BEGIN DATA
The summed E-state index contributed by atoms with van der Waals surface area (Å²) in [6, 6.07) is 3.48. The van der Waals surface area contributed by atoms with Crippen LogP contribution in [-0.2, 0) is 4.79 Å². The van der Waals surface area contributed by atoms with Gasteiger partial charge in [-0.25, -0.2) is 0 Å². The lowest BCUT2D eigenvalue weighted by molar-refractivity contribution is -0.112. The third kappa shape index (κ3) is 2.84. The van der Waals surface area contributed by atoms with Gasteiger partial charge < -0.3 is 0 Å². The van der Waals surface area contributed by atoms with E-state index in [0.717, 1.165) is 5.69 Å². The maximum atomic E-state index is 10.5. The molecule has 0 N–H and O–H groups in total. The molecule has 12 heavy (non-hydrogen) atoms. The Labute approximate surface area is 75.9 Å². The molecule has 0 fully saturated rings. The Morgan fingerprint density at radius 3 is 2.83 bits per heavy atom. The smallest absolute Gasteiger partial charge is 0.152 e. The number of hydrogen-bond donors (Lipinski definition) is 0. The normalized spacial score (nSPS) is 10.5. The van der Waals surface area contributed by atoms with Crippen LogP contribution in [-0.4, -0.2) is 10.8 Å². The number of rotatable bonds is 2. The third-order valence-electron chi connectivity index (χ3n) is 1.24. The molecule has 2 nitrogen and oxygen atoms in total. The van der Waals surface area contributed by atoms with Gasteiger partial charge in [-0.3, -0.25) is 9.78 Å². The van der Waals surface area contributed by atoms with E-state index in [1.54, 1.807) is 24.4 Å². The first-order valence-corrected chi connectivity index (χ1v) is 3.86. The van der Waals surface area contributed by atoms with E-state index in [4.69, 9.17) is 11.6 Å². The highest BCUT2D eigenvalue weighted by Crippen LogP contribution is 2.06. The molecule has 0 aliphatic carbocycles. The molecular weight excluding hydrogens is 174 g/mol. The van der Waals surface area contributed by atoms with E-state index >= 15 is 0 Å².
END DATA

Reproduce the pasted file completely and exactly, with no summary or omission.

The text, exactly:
The summed E-state index contributed by atoms with van der Waals surface area (Å²) in [6, 6.07) is 3.48. The van der Waals surface area contributed by atoms with Crippen LogP contribution in [-0.2, 0) is 4.79 Å². The van der Waals surface area contributed by atoms with Gasteiger partial charge in [-0.25, -0.2) is 0 Å². The lowest BCUT2D eigenvalue weighted by molar-refractivity contribution is -0.112. The third kappa shape index (κ3) is 2.84. The van der Waals surface area contributed by atoms with Gasteiger partial charge < -0.3 is 0 Å². The van der Waals surface area contributed by atoms with E-state index in [0.717, 1.165) is 5.69 Å². The maximum atomic E-state index is 10.5. The molecule has 0 N–H and O–H groups in total. The molecule has 12 heavy (non-hydrogen) atoms. The Labute approximate surface area is 75.9 Å². The molecule has 0 fully saturated rings. The Morgan fingerprint density at radius 3 is 2.83 bits per heavy atom. The smallest absolute Gasteiger partial charge is 0.152 e. The number of hydrogen-bond donors (Lipinski definition) is 0. The normalized spacial score (nSPS) is 10.5. The van der Waals surface area contributed by atoms with Crippen LogP contribution in [-0.4, -0.2) is 10.8 Å². The number of rotatable bonds is 2. The third-order valence-electron chi connectivity index (χ3n) is 1.24. The molecule has 2 nitrogen and oxygen atoms in total. The van der Waals surface area contributed by atoms with Gasteiger partial charge in [-0.3, -0.25) is 9.78 Å². The van der Waals surface area contributed by atoms with E-state index in [1.54, 1.807) is 24.4 Å². The first-order valence-corrected chi connectivity index (χ1v) is 3.86. The van der Waals surface area contributed by atoms with E-state index in [4.69, 9.17) is 11.6 Å². The highest BCUT2D eigenvalue weighted by Crippen LogP contribution is 2.06. The molecule has 0 aliphatic carbocycles. The molecular weight excluding hydrogens is 174 g/mol. The van der Waals surface area contributed by atoms with E-state index >= 15 is 0 Å².